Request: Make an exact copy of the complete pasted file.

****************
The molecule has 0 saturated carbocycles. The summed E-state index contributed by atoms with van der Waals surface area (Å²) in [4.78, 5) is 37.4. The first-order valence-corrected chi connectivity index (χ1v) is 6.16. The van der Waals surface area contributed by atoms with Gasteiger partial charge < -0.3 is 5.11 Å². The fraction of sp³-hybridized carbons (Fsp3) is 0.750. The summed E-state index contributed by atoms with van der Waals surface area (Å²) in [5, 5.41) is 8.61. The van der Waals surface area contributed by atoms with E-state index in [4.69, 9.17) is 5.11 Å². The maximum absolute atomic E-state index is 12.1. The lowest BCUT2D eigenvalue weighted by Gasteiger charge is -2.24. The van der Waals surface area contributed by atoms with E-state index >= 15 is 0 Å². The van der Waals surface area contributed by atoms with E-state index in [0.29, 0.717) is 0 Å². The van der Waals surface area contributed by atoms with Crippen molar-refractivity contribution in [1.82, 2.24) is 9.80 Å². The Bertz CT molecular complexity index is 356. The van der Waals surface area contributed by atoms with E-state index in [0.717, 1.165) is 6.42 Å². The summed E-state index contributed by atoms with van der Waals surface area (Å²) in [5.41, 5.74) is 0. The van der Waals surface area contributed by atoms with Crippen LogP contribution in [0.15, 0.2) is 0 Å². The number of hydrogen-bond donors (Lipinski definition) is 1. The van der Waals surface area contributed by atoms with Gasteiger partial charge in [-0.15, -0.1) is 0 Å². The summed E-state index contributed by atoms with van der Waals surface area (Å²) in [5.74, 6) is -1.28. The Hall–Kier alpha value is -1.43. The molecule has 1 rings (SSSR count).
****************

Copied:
The molecule has 0 saturated carbocycles. The summed E-state index contributed by atoms with van der Waals surface area (Å²) in [4.78, 5) is 37.4. The first-order valence-corrected chi connectivity index (χ1v) is 6.16. The van der Waals surface area contributed by atoms with Gasteiger partial charge < -0.3 is 5.11 Å². The fraction of sp³-hybridized carbons (Fsp3) is 0.750. The summed E-state index contributed by atoms with van der Waals surface area (Å²) in [5, 5.41) is 8.61. The van der Waals surface area contributed by atoms with E-state index in [4.69, 9.17) is 5.11 Å². The maximum absolute atomic E-state index is 12.1. The lowest BCUT2D eigenvalue weighted by Gasteiger charge is -2.24. The van der Waals surface area contributed by atoms with E-state index >= 15 is 0 Å². The van der Waals surface area contributed by atoms with E-state index in [0.29, 0.717) is 0 Å². The van der Waals surface area contributed by atoms with Crippen molar-refractivity contribution in [1.82, 2.24) is 9.80 Å². The Bertz CT molecular complexity index is 356. The van der Waals surface area contributed by atoms with E-state index in [0.717, 1.165) is 6.42 Å². The summed E-state index contributed by atoms with van der Waals surface area (Å²) in [5.41, 5.74) is 0. The van der Waals surface area contributed by atoms with Crippen LogP contribution in [0.15, 0.2) is 0 Å². The number of hydrogen-bond donors (Lipinski definition) is 1. The van der Waals surface area contributed by atoms with Gasteiger partial charge in [-0.15, -0.1) is 0 Å². The summed E-state index contributed by atoms with van der Waals surface area (Å²) in [5.74, 6) is -1.28. The Hall–Kier alpha value is -1.43. The molecule has 1 rings (SSSR count).